Dancing Hearts in Nantucket (Part Six: The Wauwinet)

Phew! We’re plowing through the WEALTH of memories that my mama and I shared on the island of Nantucket, and I just have to say ‘thank you’ once more for joining us for this very special time. Just to remind you of what we’re doing, for my mom’s 65th birthday, I wanted to set aside a month or two to write down all of our stories from her 64th birthday trip, and it has been so fun to have you all along for the journey. (If you need to catch up, here is Part One, Part Two, Part Three, Part Four, and Part Five). Your kind words and excitement about the blessing we enjoyed means so much to me. What grace and love you have shown!

Gah, I can’t believe it has been over a week since I posted Part Five; HOW I would love to get these installments out faster, but…I just can’t, apparently. In fact, the reason I first published three posts in one week is because two of my four kids were throwing up all week and I didn’t leave my house for seven days. Ha! All that to say, thank you for your patience as you wait for each part of this story. That you are still here and still engaged just blows me away.

Okay, I am SUPER excited for today’s post. Just…go get you a cup of tea or coffee and cozy up for this one. I think I’ll do the same!..

~

wauwinet

So Nantucket Proper was fantastic, wasn’t it?

Do you remember that moment when my mom and I first left Union Street Inn and were making our way down the sidewalk toward Nantucket’s Main Street? And I said how much I love to go back in my mind during that point because I had NO idea what great things were in store for us, just around the corner?

Well, that same reality, TIMES ONE THOUSAND for this next portion!!!

I’m actually laughing right now, just thinking about it.

Okay, and maybe crying, just a ‘lil.

All the emotions, mostly.

Because, when we had wrapped up our second day of shopping and adventuring and sightseeing in the main part of Nantucket and had returned to Union Street to gather our bags (and have an impromptu prayer meeting with our new friends!), and then began our trek down the streets to find the jitney that would drive us to our next place of lodging, we had no idea…NO IDEA!!!!!…what was in store for us.

Seriously.

No. Idea.

I mean, it felt special enough that the place to which we were going had its very own jitney (aka shuttle), one that came to town on the hour to pick up guests and left town on the half hour to return to the resort.

You have to be pretty important to have your own jitney, don’t you?

I’ve never had my own jitney, that’s for sure.

But, then, I had KNOWN this place was important the first time I saw its website; I didn’t know how to pronounce the name of it at the time – “The Wauwinet” – but it wouldn’t matter, because I was struck speechless.

However, unlike my dramatic internet experience with the Union Street Inn, where I had “instinctively known” we HAD to stay there, the only instinct I had when I saw this new place was that I knew I WANTED to stay there.

But there was no way that would ever happen.

Because it was unreal.

A little TOO unreal for us, if you know what I mean, in that it was a level or two…or ten, maybe…above our heads. It looked like a place that Martha Stewart might live. Or a place that would be featured in a magazine that we couldn’t afford.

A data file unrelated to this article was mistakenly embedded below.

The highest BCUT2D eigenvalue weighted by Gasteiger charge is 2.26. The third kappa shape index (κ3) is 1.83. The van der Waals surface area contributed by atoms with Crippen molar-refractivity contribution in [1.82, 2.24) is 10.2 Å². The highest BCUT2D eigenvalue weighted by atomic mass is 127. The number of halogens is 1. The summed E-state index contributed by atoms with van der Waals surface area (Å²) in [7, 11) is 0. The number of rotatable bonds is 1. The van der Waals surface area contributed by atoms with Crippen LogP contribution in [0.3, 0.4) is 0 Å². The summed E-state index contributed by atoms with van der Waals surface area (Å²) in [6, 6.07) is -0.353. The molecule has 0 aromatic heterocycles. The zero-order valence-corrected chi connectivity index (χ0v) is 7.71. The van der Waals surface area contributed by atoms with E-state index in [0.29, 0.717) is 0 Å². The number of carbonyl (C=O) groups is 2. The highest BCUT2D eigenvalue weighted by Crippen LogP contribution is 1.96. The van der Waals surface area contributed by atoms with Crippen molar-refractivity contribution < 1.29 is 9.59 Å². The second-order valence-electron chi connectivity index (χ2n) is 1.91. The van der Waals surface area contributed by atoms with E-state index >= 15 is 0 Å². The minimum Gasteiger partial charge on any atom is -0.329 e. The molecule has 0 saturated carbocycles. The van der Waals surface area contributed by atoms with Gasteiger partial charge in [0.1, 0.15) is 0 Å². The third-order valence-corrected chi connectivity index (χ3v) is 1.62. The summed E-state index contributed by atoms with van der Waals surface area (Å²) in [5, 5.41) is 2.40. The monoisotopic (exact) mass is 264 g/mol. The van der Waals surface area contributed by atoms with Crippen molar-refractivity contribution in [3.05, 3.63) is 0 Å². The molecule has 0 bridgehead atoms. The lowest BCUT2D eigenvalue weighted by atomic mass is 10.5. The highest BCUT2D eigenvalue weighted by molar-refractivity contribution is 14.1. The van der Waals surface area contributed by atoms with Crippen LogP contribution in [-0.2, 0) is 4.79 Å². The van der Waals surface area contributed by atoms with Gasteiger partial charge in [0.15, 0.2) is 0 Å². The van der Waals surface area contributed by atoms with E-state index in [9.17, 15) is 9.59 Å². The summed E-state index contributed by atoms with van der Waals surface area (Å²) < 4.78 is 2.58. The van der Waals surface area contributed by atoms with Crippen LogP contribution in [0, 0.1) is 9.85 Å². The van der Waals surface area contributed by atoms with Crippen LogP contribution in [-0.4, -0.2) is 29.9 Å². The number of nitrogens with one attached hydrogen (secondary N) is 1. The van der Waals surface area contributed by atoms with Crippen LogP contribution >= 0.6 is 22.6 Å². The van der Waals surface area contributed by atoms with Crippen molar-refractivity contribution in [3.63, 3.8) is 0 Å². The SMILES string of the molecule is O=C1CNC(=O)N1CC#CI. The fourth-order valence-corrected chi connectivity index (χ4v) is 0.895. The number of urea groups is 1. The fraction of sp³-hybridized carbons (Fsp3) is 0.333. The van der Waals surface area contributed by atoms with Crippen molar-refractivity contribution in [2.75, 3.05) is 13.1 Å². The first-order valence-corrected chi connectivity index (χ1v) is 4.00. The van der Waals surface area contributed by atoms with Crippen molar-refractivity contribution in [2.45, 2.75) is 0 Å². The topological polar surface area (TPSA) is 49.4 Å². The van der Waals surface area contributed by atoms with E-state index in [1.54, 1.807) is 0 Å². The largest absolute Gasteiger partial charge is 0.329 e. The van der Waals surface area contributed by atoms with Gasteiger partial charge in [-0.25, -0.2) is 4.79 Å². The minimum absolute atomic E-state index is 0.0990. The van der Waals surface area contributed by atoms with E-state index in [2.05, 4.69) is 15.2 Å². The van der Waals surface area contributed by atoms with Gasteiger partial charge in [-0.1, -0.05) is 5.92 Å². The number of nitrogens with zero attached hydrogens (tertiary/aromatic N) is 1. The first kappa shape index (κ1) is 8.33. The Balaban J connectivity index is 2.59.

You know the ones I’m talking about, right? Those gorgeous magazines that cost $7 to $10 that you can rarely talk yourself into buying, even though you want to…Veranda, and the like…magazines that feature houses and hotels that you wouldn’t even pin on your Pinterest “Dream House” board because they are so out of your reach?

Enter “The Wauwinet”.

The only Relais & Châteaux member in Nantucket (I still don’t know what that means, really, other than fancy!!), housing the top-rated restaurant in all of Massachusetts, just the very pictures of this place screamed luxury and perfection.

Situated on a sprawling private property, hugged by the coast and completely saturated with beauty and care and tranquility, I took one look at the pictures on the website and my mouth went tee-totally dry. It was one of those things that, once you see it, you can’t UNSEE it, but, like, in a good way.

And even as I initially shrugged it off as a pipe dream, I went to bed that night with dreams of The Wauwinet sort of pumping through my blood.

It was calling to me, like a mythical siren calls to the captain.

“Come to meeeeee…” it hissed. “Even though you are a poor pastor’s wife who sells granola to buy cardigans, you beeeelonnnnng heeeere. Your mommyyyy deserrrrrrrves it…”

I’m telling you, I was sort of stuck after seeing this website — it was dug down deep in my heart — and so I did the only logical thing there was to do and I passed the siren call on to my mom.

We looked at the website together. We daydreamed about staying there with a view of the ocean from our window. We talked about our other options and how we really wanted to spend our week.

And, with these things in mind, we made a decision.

Remember our Nantucket motto?

We had all these credit card rewards piled up, we had birthday money from all the family, we were here for four short nights, we might never leave Oklahoma again…

GO BIG OR GO HOME, MAN.

So, laugh out LOUD, we went SO BIG.

Like…

The biggest.

Thus, after that first night at the Union Street Inn, the remainder of our stay in Nantucket would be at…that’s right…THE Wauwinet.

THE WAUWINET!!!